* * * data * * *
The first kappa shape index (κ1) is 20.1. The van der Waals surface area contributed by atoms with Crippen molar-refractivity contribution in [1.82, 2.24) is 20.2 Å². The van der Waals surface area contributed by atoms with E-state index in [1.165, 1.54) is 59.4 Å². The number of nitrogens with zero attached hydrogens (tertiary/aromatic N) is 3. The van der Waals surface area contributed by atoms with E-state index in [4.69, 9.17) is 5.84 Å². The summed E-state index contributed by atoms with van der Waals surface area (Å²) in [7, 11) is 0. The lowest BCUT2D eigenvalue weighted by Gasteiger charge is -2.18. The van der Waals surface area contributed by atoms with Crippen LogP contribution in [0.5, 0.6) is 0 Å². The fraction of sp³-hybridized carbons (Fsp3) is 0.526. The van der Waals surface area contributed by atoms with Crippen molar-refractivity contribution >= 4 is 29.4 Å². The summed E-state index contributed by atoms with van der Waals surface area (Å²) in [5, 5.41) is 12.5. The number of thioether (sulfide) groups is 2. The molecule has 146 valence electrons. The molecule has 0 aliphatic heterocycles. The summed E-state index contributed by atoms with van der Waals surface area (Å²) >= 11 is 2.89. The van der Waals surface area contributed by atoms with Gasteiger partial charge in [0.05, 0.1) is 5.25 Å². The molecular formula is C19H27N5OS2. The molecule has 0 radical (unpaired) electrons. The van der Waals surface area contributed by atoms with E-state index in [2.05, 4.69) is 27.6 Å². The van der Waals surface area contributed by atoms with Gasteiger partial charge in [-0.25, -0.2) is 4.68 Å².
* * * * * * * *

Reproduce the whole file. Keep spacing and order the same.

The first kappa shape index (κ1) is 20.1. The van der Waals surface area contributed by atoms with Crippen molar-refractivity contribution in [1.82, 2.24) is 20.2 Å². The van der Waals surface area contributed by atoms with E-state index in [1.165, 1.54) is 59.4 Å². The number of nitrogens with zero attached hydrogens (tertiary/aromatic N) is 3. The van der Waals surface area contributed by atoms with E-state index in [4.69, 9.17) is 5.84 Å². The summed E-state index contributed by atoms with van der Waals surface area (Å²) in [7, 11) is 0. The lowest BCUT2D eigenvalue weighted by Gasteiger charge is -2.18. The van der Waals surface area contributed by atoms with Crippen LogP contribution in [0.5, 0.6) is 0 Å². The fraction of sp³-hybridized carbons (Fsp3) is 0.526. The van der Waals surface area contributed by atoms with Crippen molar-refractivity contribution >= 4 is 29.4 Å². The summed E-state index contributed by atoms with van der Waals surface area (Å²) in [5, 5.41) is 12.5. The number of thioether (sulfide) groups is 2. The molecule has 146 valence electrons. The molecule has 0 aliphatic heterocycles. The summed E-state index contributed by atoms with van der Waals surface area (Å²) >= 11 is 2.89. The van der Waals surface area contributed by atoms with Gasteiger partial charge in [0.05, 0.1) is 5.25 Å². The molecular formula is C19H27N5OS2. The molecule has 0 radical (unpaired) electrons. The van der Waals surface area contributed by atoms with E-state index in [2.05, 4.69) is 27.6 Å². The van der Waals surface area contributed by atoms with Gasteiger partial charge in [-0.25, -0.2) is 4.68 Å².